Latest update

Nicaragua’s ministry of health reported a downward curve of new COVID-19 cases, with official numbers on 22 October counting 5353 positive cases and 154 deaths. However, the number of deaths in Nicaragua with COVID-19 symptoms is closer to 2760, according to a report released on 9 October by a network of doctors and volunteers. There are also increasing rates of malnutrition throughout the country. Nicaragua is reopening for tourism without travel restrictions, quarantine requirements or curfews.

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COVID-19 in Nicaragua

How is Compassion currently operating in Nicaragua?

  • Are Compassion centres open?

    At this point, all centres in Nicaragua are closed in order to abide by local guidelines, but staff members at many centres have begun developing reopening plans.

    Staff members are still calling and checking in on families, and in some communities they are able to visit children while obeying social distancing guidelines.

    Since the pandemic began, staff members have distributed 184,328 food packs and 90,212 hygiene kits and provided 3593 individuals with medical support.

    Some church partners have been able to provide spiritual content through videos and messaging apps. Staff members have also been able to arrange for telehealth for children who need medical care. Tutors check in regularly with the children, sending them encouraging messages.

  • Are children receiving letters?

    We are unable to safely deliver letters to children in Nicaragua at this point. But that doesn’t mean you shouldn’t write! We encourage you to continue sending your sponsored child letters of encouragement and hope. What a joyful day it will be when those letters are delivered!

  • Are gifts being delivered?

    Gifts continue to be distributed in Nicaragua. Staff members have been given the option to disburse monetary gifts to an appropriate, verified caregiver, if necessary. This applies to family gifts and child gifts (including birthday and final gifts). Families may spend the gift on whatever they consider most important to meet family needs. The caregiver will decide the best use of the money, recognising that sometimes purchasing food or paying rent is in the best interest of a child.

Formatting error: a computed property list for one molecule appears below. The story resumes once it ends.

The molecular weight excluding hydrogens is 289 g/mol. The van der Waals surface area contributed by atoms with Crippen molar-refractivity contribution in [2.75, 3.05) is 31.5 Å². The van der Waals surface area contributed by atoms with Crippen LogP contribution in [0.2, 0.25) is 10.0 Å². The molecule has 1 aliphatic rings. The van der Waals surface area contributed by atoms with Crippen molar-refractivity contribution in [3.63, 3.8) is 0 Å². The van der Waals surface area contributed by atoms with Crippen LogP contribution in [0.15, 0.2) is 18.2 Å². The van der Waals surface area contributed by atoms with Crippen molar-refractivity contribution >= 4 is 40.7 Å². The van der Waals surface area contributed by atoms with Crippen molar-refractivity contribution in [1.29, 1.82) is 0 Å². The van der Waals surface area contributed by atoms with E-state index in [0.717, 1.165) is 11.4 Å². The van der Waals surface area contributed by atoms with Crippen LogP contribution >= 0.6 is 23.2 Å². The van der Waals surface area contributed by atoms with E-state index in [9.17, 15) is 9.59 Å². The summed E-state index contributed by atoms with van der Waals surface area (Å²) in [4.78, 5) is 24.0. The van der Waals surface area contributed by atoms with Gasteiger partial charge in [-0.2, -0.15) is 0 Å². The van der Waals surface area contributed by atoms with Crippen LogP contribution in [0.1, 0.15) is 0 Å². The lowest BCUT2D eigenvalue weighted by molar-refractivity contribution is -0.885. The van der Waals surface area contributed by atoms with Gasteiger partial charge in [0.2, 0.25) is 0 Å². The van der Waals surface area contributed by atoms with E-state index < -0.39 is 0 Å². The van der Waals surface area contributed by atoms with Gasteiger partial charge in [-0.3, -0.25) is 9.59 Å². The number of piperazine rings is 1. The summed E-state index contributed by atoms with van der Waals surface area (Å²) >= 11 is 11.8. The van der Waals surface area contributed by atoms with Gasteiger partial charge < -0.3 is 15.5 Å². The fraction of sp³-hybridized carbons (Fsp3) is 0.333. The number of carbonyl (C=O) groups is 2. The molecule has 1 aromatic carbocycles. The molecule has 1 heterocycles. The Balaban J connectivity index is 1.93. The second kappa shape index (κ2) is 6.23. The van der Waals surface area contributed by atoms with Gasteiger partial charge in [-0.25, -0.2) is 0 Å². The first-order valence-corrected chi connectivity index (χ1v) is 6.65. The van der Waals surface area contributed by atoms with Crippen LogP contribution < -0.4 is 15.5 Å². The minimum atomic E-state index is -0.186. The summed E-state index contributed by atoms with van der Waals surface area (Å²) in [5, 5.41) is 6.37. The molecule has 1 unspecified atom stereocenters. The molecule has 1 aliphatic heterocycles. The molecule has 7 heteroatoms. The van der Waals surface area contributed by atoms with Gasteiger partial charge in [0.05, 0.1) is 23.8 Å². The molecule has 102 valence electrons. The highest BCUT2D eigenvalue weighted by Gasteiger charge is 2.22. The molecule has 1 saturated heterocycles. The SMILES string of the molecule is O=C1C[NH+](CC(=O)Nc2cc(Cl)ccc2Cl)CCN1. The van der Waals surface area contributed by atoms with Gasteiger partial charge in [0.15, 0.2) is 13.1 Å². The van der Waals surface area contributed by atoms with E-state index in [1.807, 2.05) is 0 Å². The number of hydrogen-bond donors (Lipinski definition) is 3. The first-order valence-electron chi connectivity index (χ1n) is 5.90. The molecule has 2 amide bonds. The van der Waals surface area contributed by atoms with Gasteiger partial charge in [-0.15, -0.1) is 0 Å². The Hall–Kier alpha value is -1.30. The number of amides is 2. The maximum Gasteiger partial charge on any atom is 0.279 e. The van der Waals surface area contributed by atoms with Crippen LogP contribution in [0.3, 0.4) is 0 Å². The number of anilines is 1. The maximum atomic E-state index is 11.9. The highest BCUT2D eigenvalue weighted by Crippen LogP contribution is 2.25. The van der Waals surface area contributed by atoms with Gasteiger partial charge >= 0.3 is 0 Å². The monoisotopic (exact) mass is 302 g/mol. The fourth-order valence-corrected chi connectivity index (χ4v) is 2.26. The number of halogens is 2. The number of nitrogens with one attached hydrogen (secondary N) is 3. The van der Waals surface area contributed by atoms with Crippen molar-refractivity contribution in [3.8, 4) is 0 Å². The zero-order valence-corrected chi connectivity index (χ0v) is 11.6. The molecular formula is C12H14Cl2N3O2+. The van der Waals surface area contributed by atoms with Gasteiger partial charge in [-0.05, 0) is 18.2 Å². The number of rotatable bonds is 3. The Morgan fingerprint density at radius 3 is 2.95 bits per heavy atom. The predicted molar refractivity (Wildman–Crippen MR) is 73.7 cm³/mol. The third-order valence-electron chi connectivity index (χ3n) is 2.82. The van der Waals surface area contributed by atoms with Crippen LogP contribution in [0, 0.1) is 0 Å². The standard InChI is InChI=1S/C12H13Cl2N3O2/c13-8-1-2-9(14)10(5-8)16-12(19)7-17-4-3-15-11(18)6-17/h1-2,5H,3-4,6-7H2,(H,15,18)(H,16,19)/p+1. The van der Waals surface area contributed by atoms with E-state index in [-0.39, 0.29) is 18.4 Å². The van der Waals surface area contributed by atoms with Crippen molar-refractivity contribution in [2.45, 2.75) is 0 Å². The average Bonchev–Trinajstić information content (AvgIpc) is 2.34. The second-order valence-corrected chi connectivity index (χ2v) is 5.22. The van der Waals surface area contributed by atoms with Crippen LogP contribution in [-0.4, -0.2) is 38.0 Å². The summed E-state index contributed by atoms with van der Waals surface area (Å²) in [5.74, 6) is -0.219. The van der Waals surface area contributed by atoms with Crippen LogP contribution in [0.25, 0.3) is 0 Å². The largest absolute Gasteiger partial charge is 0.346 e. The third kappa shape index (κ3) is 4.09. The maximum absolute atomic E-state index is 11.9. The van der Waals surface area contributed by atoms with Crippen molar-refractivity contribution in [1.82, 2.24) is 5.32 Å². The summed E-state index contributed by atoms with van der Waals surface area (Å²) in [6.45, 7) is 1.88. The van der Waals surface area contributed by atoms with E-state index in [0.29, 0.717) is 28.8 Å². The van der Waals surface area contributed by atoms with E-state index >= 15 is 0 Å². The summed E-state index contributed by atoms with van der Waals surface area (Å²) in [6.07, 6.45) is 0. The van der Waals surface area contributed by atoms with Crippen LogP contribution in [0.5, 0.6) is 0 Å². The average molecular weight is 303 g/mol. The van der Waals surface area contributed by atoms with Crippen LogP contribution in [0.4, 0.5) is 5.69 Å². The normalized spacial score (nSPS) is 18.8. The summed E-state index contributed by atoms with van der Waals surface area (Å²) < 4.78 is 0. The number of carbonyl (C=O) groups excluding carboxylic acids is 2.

How you can pray

Thank you for praying for children and families in Nicaragua who have been impacted by COVID-19—and the local staff and churches who continue to serve them in difficult circumstances.

Please join us in praying for the following:

  • That those who are still recovering from COVID-19 would be completely healed and have no lasting complications.
  • The medication would quickly treat and cure Dayana’s kidney infection, and she would recover as soon as possible.
  • Wisdom and guidance for the centre staff, doctors, and Byron’s parents as they seek to stabilize and manage Byron’s diabetes.
  • Wisdom for the doctors as they determine that is causing José to be so ill. Pray for José and his family as they wait for the results of the tests that they would feel God’s peace.
  • God's peace would be with Blanca and her family as she was recently as she was recently diagnosed with cancer. Pray that God would be her strength and comfort as she undergoes the upcoming tests and treatment.
  • God would continue to bless and provide for NI0296 as they build additional classrooms to serve more children in their community.
Fighting Malnutrition in Nicaragua

Fighting Malnutrition in Nicaragua

When COVID-19 struck Nicaragua, the already struggling country saw a rise in unemployment, especially in rural communities. The ability to provide nutritious food for their children became a challenge for parents and caregivers.   Read more open_in_new

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Please note: Due to the current pandemic, most child development centres in Nicaragua are temporarily closed. Local church partners continue to meet the urgent needs of the children through home-based care.

A snapshot of Compassion's Child Sponsorship Program in Nicaragua